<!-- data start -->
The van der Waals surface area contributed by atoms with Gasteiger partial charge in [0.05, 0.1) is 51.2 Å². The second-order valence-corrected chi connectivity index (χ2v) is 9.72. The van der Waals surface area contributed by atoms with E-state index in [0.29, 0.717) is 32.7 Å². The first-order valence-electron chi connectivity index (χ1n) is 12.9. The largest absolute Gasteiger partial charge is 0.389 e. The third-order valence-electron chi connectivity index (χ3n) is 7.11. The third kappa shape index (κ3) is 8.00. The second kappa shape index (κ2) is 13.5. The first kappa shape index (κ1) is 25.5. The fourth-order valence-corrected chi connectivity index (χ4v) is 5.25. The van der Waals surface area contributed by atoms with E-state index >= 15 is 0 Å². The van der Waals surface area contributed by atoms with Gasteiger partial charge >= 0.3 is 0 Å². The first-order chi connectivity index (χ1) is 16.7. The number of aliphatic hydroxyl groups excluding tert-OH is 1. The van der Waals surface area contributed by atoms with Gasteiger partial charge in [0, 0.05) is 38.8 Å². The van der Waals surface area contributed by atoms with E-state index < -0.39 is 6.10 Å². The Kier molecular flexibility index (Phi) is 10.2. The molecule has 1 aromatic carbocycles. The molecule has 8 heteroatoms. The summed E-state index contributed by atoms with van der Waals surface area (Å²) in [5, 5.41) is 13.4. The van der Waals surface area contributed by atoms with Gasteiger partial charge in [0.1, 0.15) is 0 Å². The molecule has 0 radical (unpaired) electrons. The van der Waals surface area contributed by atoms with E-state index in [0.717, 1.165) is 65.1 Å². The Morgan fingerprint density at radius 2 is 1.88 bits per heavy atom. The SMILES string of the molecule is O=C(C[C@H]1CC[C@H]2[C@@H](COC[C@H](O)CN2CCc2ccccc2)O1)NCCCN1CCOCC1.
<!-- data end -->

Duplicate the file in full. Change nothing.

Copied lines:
The van der Waals surface area contributed by atoms with Gasteiger partial charge in [0.05, 0.1) is 51.2 Å². The second-order valence-corrected chi connectivity index (χ2v) is 9.72. The van der Waals surface area contributed by atoms with E-state index in [0.29, 0.717) is 32.7 Å². The first-order valence-electron chi connectivity index (χ1n) is 12.9. The largest absolute Gasteiger partial charge is 0.389 e. The third-order valence-electron chi connectivity index (χ3n) is 7.11. The third kappa shape index (κ3) is 8.00. The second kappa shape index (κ2) is 13.5. The first kappa shape index (κ1) is 25.5. The fourth-order valence-corrected chi connectivity index (χ4v) is 5.25. The van der Waals surface area contributed by atoms with E-state index >= 15 is 0 Å². The van der Waals surface area contributed by atoms with Gasteiger partial charge >= 0.3 is 0 Å². The first-order chi connectivity index (χ1) is 16.7. The number of aliphatic hydroxyl groups excluding tert-OH is 1. The van der Waals surface area contributed by atoms with Gasteiger partial charge in [0, 0.05) is 38.8 Å². The van der Waals surface area contributed by atoms with E-state index < -0.39 is 6.10 Å². The Kier molecular flexibility index (Phi) is 10.2. The molecule has 1 aromatic carbocycles. The molecule has 8 heteroatoms. The summed E-state index contributed by atoms with van der Waals surface area (Å²) in [5, 5.41) is 13.4. The van der Waals surface area contributed by atoms with Gasteiger partial charge in [0.1, 0.15) is 0 Å². The molecule has 0 radical (unpaired) electrons. The van der Waals surface area contributed by atoms with E-state index in [0.717, 1.165) is 65.1 Å². The Morgan fingerprint density at radius 2 is 1.88 bits per heavy atom. The SMILES string of the molecule is O=C(C[C@H]1CC[C@H]2[C@@H](COC[C@H](O)CN2CCc2ccccc2)O1)NCCCN1CCOCC1.